Forum for Science, Industry and Business

Sponsored by:     3M 
Search our Site:

 

New player in commitment to life as a fat cell

08.02.2007
Researchers have discovered a pivotal new player in early events that commit fat cell precursors to becoming full-blown fat, according to a report in the February issue of the journal Cell Metabolism, published by Cell Press.

Drugs that block some activities of the enzyme, known as xanthine oxidoreductase (XOR), might therefore offer a novel antiobesity therapy designed to fight fat before it even forms, the researchers said.

Known for its role in producing the metabolic byproduct uric acid, XOR had earlier been implicated in gout, said Jeffrey Friedman of The Rockefeller University, senior author of the study. Gout is a painful type of arthritis that results when uric acid crystals build up in the joints.

"These findings are novel in many aspects," said Iphigenia Tzameli of Harvard Medical School, one of the study's first authors. "This enzyme was originally known in association with the catabolism of purines into uric acid, the production of reactive oxygen species, and its involvement in gout. It has never been looked at in the context of fat development before."

... more about:
»Cell »HDL-cholesterol »Precursor »XOR »uric »uric acid

The findings further suggest that adipose-tissue XOR may be a contributing factor to other symptoms commonly seen in obese individuals, including high blood levels of uric acid (hyperuricemia), the presence of plaque-forming lipids, and oxidative stress, the researchers added.

The research team, which also included Kevin Cheung of The Rockefeller University, screened fat precursor cells for genes that switch on early in the path to fat formation. Using a novel method to rank genes, they found that XOR was at the top of the list of genes that fit the profile of a fat generator.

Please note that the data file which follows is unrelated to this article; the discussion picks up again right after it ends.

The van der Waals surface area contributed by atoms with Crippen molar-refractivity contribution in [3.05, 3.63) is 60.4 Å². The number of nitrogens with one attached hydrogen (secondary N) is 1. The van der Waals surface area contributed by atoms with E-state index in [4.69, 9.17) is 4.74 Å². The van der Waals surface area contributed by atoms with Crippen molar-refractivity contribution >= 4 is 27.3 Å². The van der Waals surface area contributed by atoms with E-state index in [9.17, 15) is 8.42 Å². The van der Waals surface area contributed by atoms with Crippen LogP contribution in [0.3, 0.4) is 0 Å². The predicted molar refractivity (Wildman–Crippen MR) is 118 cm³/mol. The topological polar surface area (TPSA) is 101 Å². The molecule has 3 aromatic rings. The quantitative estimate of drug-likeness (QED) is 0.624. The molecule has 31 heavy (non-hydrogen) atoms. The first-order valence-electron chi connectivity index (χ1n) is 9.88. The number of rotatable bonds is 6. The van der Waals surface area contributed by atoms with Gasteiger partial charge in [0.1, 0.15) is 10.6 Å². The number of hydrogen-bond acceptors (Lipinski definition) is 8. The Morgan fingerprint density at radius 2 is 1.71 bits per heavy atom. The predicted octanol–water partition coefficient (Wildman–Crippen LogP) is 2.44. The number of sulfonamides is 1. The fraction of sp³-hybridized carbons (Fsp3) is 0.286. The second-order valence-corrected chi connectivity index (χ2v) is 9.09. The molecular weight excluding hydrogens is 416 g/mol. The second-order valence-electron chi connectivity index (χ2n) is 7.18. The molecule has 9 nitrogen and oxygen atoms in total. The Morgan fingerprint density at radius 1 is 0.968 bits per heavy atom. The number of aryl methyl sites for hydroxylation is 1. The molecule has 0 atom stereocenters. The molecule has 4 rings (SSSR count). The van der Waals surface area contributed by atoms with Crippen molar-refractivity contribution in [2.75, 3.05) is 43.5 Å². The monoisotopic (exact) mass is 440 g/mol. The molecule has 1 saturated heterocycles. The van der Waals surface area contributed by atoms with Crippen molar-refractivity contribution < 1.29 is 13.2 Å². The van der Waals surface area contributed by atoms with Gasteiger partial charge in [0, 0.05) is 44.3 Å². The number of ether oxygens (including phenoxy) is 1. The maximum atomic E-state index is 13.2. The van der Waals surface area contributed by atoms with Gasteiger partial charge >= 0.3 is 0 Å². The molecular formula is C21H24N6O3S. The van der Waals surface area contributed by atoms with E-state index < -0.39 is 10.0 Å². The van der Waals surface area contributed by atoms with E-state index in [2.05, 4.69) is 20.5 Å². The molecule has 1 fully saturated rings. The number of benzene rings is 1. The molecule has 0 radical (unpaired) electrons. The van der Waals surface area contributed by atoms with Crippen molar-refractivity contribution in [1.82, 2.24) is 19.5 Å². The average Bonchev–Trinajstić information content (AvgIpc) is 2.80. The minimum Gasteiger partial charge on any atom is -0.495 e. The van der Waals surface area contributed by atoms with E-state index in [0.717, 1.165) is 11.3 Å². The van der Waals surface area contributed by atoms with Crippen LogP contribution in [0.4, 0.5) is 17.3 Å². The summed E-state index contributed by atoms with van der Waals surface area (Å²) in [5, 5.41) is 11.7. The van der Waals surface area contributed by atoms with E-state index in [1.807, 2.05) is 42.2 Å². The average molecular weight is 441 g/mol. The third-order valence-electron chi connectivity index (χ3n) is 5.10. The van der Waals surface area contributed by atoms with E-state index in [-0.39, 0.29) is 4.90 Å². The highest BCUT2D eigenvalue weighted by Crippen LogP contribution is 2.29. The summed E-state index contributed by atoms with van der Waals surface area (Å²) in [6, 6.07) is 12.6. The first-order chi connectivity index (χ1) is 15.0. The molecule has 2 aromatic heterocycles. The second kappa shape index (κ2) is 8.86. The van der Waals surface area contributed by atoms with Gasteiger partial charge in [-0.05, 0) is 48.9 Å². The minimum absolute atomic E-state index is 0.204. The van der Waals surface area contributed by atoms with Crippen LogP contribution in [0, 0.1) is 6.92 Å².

Indeed, they found evidence that XOR controls PPAR-gamma a transcription factor considered to be the master regulator of fat production since it is both necessary and sufficient for adipose differentiation both in vitro and in vivo, the researchers said.

Treatments that inhibited XOR activity in cells blocked fat formation and PPAR-gamma activity, the researchers reported. Likewise, increased XOR levels hiked activity of the PPAR-gamma receptor in both fat cells and fat cell precursors. Mice lacking XOR showed a 50% reduction in fat tissue mass compared to their normal littermates. Genetically obese mice exhibited increased XOR activity and urate in the adipose tissue. Urate is a salt derived from uric acid.

"Our results identify XOR as a potential therapeutic target for metabolic abnormalities beyond hyperuricemia," the researchers said.

"To our knowledge, there have not been studies designed to explore the effects of XOR inhibitors on body weight, and in light of our findings, such studies may be warranted," they added.

Erin Doonan | EurekAlert!
Further information:
http://www.cell.com

Further reports about: Cell HDL-cholesterol Precursor XOR uric uric acid

More articles from Life Sciences:

nachricht Cancer diagnosis: no more needles?
25.05.2018 | Christian-Albrechts-Universität zu Kiel

nachricht Less is more? Gene switch for healthy aging found
25.05.2018 | Leibniz-Institut für Alternsforschung - Fritz-Lipmann-Institut e.V. (FLI)

All articles from Life Sciences >>>

The most recent press releases about innovation >>>

Die letzten 5 Focus-News des innovations-reports im Überblick: